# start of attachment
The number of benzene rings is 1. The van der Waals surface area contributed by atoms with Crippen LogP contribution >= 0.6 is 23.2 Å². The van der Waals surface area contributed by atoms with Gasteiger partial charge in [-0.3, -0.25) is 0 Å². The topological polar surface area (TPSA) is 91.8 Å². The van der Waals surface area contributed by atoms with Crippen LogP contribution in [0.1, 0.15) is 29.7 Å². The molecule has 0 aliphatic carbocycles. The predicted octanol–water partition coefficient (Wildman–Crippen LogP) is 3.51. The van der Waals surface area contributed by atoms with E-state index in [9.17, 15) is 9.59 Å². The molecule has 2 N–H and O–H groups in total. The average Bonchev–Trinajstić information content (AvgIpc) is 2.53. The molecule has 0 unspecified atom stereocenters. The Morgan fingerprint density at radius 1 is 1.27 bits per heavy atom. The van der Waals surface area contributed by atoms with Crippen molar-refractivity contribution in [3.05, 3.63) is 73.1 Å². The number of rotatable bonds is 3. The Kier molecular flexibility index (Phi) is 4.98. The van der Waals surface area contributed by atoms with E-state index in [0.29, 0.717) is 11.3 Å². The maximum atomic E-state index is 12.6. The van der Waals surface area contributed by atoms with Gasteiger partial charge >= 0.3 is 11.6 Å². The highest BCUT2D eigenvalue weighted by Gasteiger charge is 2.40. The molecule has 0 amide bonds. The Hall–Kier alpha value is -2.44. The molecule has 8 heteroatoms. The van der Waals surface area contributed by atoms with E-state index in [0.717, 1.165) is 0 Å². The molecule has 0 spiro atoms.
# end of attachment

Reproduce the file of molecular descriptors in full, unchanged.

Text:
The number of benzene rings is 1. The van der Waals surface area contributed by atoms with Crippen LogP contribution >= 0.6 is 23.2 Å². The van der Waals surface area contributed by atoms with Gasteiger partial charge in [-0.3, -0.25) is 0 Å². The topological polar surface area (TPSA) is 91.8 Å². The van der Waals surface area contributed by atoms with Crippen LogP contribution in [0.1, 0.15) is 29.7 Å². The molecule has 0 aliphatic carbocycles. The predicted octanol–water partition coefficient (Wildman–Crippen LogP) is 3.51. The van der Waals surface area contributed by atoms with E-state index in [9.17, 15) is 9.59 Å². The molecule has 2 N–H and O–H groups in total. The average Bonchev–Trinajstić information content (AvgIpc) is 2.53. The molecule has 0 unspecified atom stereocenters. The Morgan fingerprint density at radius 1 is 1.27 bits per heavy atom. The van der Waals surface area contributed by atoms with Crippen molar-refractivity contribution in [3.05, 3.63) is 73.1 Å². The number of rotatable bonds is 3. The Kier molecular flexibility index (Phi) is 4.98. The van der Waals surface area contributed by atoms with E-state index in [0.29, 0.717) is 11.3 Å². The maximum atomic E-state index is 12.6. The van der Waals surface area contributed by atoms with Gasteiger partial charge >= 0.3 is 11.6 Å². The highest BCUT2D eigenvalue weighted by Gasteiger charge is 2.40. The molecule has 0 amide bonds. The Hall–Kier alpha value is -2.44. The molecule has 8 heteroatoms. The van der Waals surface area contributed by atoms with E-state index in [0.717, 1.165) is 0 Å². The molecule has 0 spiro atoms.